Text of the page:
No, it’s not a new brand of mouthwash.
If you notice chlorosis on any of your plants, ask yourself the following questions:
If the plant is being watered properly and getting enough sunlight, the problem is probably a mineral deficiency. The only way to really know what is in your soil is to send samples to a local, reputable lab. Over-the-counter soil tests are generally a waste of money.
When I submitted soil samples to the Extension office, I learned that my soil has an abundance of every nutrient known to humankind, except iron.
Plants use iron to process nearly every other nutrient, so it is critical to healthy plants. Unlike nitrogen, which can move freely within a plant, once iron is absorbed, it stays where it is. You can add iron to the soil or, for faster results, you can apply foliar (leaf) sprays. Low levels of zinc or magnesium can also cause chlorosis, as can certain pathogens, the wrong pH, or compacted soil.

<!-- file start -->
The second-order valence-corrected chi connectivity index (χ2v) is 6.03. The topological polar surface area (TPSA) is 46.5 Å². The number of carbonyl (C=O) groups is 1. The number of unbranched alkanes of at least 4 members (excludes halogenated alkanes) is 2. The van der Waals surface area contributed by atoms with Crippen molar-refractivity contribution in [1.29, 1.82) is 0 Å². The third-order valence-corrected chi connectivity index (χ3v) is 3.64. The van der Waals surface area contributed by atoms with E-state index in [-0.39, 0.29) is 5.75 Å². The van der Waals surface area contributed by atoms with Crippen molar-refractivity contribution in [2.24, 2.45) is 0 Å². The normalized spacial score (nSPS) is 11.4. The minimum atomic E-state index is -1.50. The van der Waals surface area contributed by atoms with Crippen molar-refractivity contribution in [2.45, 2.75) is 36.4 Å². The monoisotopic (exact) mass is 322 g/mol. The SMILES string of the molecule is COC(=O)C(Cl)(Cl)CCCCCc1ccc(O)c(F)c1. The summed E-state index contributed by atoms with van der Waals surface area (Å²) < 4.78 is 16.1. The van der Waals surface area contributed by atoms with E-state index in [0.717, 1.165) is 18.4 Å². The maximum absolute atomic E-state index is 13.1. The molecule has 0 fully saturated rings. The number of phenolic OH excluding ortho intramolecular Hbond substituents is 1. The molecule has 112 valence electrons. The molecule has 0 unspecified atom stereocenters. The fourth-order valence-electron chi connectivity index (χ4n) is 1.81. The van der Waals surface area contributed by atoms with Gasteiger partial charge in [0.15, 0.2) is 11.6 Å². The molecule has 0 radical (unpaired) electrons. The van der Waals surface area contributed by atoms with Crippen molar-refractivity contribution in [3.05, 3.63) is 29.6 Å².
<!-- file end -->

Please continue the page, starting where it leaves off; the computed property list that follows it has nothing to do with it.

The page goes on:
As soon as your plant has adequate sunlight, the correct amount of water, healthy soil, and sufficient iron, its little energy factory will kick right in and everything should start greening up pretty quickly.
You can grow a surprising amount of food in your own yard. Ask me how!
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